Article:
The big question that the Smart Cities Summit and Mastercard are trying to help answer is, what will cities look like in the year 2099? Tan can’t give an exact answer, but he offers a framework that helps one approach the question.
“If you want to look at 81 years into the future, and understand the change that will come, you need to double that amount and look into the past. That takes us to 1856. The difference between then and now is the difference you can expect between now and 2099.”
- Arthur Goldstuck is founder of World Wide Worx and editor-in-chief of Gadget.co.za. Follow him on Twitter on @art2gee and on YouTube
Use the page links below to continue reading about Tan’s visions.
Win a Poster Heater with Gadget and Takealot.com
This winter Gadget and Takealot.com are giving away three Poster Heaters, which look like posters but become heaters when you plug them in.
Three Gadget readers will each win a unit, valued at R550 each. To enter, follow @GadgetZA and @Takealot on Twitter and tell us on the @GadgetZA account how many Watts the heater consumes.
What’s the big deal about these heaters? Many of us are struggling to keep the balance between soaring electricity costs and the need to keep warm this winter.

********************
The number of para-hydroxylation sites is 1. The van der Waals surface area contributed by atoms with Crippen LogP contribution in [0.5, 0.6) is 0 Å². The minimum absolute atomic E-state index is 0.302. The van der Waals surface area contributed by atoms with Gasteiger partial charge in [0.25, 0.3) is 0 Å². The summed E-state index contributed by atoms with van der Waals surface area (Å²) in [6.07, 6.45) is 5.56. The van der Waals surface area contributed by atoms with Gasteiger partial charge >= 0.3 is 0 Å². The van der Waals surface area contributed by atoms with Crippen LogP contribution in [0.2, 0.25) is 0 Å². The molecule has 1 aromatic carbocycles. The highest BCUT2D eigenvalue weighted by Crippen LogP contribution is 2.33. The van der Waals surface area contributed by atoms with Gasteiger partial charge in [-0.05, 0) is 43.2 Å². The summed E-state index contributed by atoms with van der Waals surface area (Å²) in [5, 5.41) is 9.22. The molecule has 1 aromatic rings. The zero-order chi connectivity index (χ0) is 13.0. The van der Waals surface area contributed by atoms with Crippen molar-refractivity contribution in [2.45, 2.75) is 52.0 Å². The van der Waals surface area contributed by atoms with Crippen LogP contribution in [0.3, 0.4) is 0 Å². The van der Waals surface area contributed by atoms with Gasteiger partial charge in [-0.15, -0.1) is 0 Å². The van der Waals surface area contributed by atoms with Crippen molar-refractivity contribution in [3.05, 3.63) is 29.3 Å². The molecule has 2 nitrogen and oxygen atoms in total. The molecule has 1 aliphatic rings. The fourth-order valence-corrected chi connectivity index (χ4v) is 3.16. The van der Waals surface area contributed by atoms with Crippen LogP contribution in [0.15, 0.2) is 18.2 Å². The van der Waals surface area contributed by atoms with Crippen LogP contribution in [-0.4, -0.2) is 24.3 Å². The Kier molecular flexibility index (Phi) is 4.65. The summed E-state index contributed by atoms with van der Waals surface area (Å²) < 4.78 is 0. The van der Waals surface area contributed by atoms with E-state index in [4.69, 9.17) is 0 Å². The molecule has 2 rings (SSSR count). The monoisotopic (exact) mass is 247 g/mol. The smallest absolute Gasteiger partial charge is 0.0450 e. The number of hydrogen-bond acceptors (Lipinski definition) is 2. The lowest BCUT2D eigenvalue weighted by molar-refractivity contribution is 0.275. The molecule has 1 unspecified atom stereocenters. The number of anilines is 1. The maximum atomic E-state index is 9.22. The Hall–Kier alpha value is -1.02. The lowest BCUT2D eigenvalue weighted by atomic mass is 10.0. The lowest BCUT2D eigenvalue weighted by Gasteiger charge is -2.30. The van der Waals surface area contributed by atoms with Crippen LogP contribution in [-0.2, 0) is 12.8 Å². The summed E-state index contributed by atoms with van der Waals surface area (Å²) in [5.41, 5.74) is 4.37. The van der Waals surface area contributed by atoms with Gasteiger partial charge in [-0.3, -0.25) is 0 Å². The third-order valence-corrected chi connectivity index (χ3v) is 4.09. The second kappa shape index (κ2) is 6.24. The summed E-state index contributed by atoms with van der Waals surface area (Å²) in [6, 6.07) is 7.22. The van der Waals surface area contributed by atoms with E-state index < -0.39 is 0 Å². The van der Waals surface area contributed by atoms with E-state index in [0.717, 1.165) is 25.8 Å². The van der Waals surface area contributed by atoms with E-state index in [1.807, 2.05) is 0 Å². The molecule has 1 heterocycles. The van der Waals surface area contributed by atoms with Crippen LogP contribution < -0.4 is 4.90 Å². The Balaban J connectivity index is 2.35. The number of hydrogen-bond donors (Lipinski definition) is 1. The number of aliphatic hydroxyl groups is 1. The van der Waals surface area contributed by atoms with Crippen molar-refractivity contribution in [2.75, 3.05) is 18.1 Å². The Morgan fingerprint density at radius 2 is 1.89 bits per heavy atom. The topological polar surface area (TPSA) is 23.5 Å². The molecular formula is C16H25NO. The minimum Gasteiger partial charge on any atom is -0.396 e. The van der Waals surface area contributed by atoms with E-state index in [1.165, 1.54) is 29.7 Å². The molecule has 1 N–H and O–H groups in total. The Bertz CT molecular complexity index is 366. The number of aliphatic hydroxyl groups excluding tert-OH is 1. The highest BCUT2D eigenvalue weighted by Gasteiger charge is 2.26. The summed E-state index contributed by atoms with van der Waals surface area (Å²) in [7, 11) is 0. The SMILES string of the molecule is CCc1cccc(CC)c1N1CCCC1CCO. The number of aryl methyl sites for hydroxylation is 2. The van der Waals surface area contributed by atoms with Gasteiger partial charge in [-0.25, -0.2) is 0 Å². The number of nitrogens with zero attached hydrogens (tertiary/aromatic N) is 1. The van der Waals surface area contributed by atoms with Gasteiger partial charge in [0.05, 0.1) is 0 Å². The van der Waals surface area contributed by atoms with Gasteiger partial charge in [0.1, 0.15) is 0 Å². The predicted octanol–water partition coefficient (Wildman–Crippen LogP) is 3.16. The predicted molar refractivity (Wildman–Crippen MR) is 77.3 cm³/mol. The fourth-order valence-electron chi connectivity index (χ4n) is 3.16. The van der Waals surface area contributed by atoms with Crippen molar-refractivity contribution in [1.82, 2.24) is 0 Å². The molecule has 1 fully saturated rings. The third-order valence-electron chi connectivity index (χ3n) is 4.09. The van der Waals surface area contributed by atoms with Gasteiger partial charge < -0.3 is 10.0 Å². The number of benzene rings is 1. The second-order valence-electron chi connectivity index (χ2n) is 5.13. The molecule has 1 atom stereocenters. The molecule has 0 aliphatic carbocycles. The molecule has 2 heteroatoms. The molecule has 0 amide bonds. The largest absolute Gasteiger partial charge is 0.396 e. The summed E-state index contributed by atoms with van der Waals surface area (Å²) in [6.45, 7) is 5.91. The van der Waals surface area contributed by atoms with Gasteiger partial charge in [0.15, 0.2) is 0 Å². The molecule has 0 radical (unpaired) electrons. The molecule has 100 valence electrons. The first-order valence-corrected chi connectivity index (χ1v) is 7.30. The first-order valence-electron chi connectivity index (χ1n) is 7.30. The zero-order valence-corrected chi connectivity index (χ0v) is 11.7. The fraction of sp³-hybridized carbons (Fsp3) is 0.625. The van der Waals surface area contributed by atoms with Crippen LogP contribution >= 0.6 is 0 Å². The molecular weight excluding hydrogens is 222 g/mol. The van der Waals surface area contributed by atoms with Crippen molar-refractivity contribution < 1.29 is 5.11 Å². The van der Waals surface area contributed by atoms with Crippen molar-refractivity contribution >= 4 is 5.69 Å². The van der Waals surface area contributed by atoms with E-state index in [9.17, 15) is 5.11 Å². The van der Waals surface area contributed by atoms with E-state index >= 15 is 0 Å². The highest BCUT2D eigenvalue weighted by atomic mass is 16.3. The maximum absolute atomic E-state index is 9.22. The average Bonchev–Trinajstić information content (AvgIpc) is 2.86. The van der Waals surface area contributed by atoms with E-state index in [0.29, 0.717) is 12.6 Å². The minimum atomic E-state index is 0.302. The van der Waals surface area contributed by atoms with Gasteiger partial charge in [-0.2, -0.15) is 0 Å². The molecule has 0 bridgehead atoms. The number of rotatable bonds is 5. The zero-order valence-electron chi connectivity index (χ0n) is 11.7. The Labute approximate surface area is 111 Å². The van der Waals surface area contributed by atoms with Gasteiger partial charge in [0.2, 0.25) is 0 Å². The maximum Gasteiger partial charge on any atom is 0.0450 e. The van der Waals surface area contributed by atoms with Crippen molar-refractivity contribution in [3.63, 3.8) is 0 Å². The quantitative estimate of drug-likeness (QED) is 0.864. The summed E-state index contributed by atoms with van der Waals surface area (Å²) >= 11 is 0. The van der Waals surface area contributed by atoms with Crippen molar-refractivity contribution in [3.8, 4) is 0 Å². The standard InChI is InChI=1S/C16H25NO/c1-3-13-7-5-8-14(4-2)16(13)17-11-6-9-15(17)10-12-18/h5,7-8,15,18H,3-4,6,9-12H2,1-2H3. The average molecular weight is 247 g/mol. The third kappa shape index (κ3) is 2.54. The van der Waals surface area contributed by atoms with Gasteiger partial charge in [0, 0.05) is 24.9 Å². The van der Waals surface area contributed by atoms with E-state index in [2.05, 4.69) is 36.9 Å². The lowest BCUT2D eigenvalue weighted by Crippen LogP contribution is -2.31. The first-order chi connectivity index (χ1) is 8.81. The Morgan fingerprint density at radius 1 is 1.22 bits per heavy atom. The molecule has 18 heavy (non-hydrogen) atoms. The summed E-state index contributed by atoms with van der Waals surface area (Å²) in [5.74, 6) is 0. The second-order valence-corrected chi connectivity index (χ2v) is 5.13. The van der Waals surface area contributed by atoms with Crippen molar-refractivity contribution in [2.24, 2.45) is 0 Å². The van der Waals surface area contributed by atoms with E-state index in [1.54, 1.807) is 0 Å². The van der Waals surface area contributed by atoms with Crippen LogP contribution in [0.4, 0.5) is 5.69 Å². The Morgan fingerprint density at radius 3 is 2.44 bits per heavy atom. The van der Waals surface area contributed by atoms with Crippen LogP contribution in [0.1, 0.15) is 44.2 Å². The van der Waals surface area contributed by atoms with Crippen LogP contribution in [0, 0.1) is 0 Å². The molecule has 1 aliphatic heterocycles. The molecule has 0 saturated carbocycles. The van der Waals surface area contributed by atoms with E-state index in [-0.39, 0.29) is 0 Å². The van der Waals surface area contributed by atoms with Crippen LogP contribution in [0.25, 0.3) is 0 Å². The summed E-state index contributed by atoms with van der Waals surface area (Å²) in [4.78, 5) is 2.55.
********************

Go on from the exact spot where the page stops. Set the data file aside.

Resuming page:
However, the recently launched Poster Heater by EasyHeat and distributed in South Africa by Takealot.com is not only one of the most cost effective electric heaters currently on the market, it is also easy to setup and use.
As the name indicates, it is a poster similar to one you would hang on a wall. But, plug it in and it turns into a 300 Watt heater. The Poster Heater isn’t designed to heat hallways or large rooms, but rather smaller ones like a bedroom or a baby’s nursery or a dressing room.
It uses radiant heating, which means that it heats up in a couple of minutes and the heat is directed at the objects or people around it, quickly taking the chill out of the air and providing a comfortable ambient temperature.
The other advantage of radiant heating is that it doesn’t dry out the air like infrared or gas heaters. Users also don’t have to worry about their children or pets getting too close to it because, even though it gets hot, it can be touched.
To enter the competition follow the steps below:
Competition entry details:
3. The competition closes on 31 July 2018.
4. Winners will be notified via Twitter on 1 August and Takealot.com will be in touch to organise delivery.
5. The competition is only open to South African residents.